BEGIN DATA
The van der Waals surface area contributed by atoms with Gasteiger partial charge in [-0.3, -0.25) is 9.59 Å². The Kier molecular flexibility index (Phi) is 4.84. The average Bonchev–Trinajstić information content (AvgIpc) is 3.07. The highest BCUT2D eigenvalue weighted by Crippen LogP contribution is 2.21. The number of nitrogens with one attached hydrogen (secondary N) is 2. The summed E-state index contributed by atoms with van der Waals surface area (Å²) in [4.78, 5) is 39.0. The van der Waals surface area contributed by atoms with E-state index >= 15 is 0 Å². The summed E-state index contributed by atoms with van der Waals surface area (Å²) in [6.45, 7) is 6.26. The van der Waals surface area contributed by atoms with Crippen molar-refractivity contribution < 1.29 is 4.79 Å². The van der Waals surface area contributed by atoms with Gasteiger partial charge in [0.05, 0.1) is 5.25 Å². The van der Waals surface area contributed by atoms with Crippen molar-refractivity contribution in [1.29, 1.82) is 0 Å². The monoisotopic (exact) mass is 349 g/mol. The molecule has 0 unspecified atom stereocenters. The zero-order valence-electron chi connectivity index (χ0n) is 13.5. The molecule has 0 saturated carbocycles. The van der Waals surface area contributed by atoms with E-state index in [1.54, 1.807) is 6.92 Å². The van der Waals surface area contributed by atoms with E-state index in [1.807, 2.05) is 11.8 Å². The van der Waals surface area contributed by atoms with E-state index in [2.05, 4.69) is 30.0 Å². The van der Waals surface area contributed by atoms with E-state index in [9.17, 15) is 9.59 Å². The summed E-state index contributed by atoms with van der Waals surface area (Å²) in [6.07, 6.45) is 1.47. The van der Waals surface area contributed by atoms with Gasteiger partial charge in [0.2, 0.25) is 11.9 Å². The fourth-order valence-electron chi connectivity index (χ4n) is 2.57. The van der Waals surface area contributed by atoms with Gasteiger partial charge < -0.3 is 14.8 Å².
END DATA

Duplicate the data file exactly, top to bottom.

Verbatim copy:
The van der Waals surface area contributed by atoms with Gasteiger partial charge in [-0.3, -0.25) is 9.59 Å². The Kier molecular flexibility index (Phi) is 4.84. The average Bonchev–Trinajstić information content (AvgIpc) is 3.07. The highest BCUT2D eigenvalue weighted by Crippen LogP contribution is 2.21. The number of nitrogens with one attached hydrogen (secondary N) is 2. The summed E-state index contributed by atoms with van der Waals surface area (Å²) in [4.78, 5) is 39.0. The van der Waals surface area contributed by atoms with E-state index >= 15 is 0 Å². The summed E-state index contributed by atoms with van der Waals surface area (Å²) in [6.45, 7) is 6.26. The van der Waals surface area contributed by atoms with Crippen molar-refractivity contribution < 1.29 is 4.79 Å². The van der Waals surface area contributed by atoms with Gasteiger partial charge in [0.05, 0.1) is 5.25 Å². The van der Waals surface area contributed by atoms with Crippen molar-refractivity contribution in [1.29, 1.82) is 0 Å². The monoisotopic (exact) mass is 349 g/mol. The molecule has 0 unspecified atom stereocenters. The zero-order valence-electron chi connectivity index (χ0n) is 13.5. The molecule has 0 saturated carbocycles. The van der Waals surface area contributed by atoms with E-state index in [1.54, 1.807) is 6.92 Å². The van der Waals surface area contributed by atoms with E-state index in [1.807, 2.05) is 11.8 Å². The van der Waals surface area contributed by atoms with E-state index in [2.05, 4.69) is 30.0 Å². The van der Waals surface area contributed by atoms with E-state index in [9.17, 15) is 9.59 Å². The summed E-state index contributed by atoms with van der Waals surface area (Å²) in [6.07, 6.45) is 1.47. The van der Waals surface area contributed by atoms with Gasteiger partial charge in [0.2, 0.25) is 11.9 Å². The fourth-order valence-electron chi connectivity index (χ4n) is 2.57. The van der Waals surface area contributed by atoms with Gasteiger partial charge < -0.3 is 14.8 Å².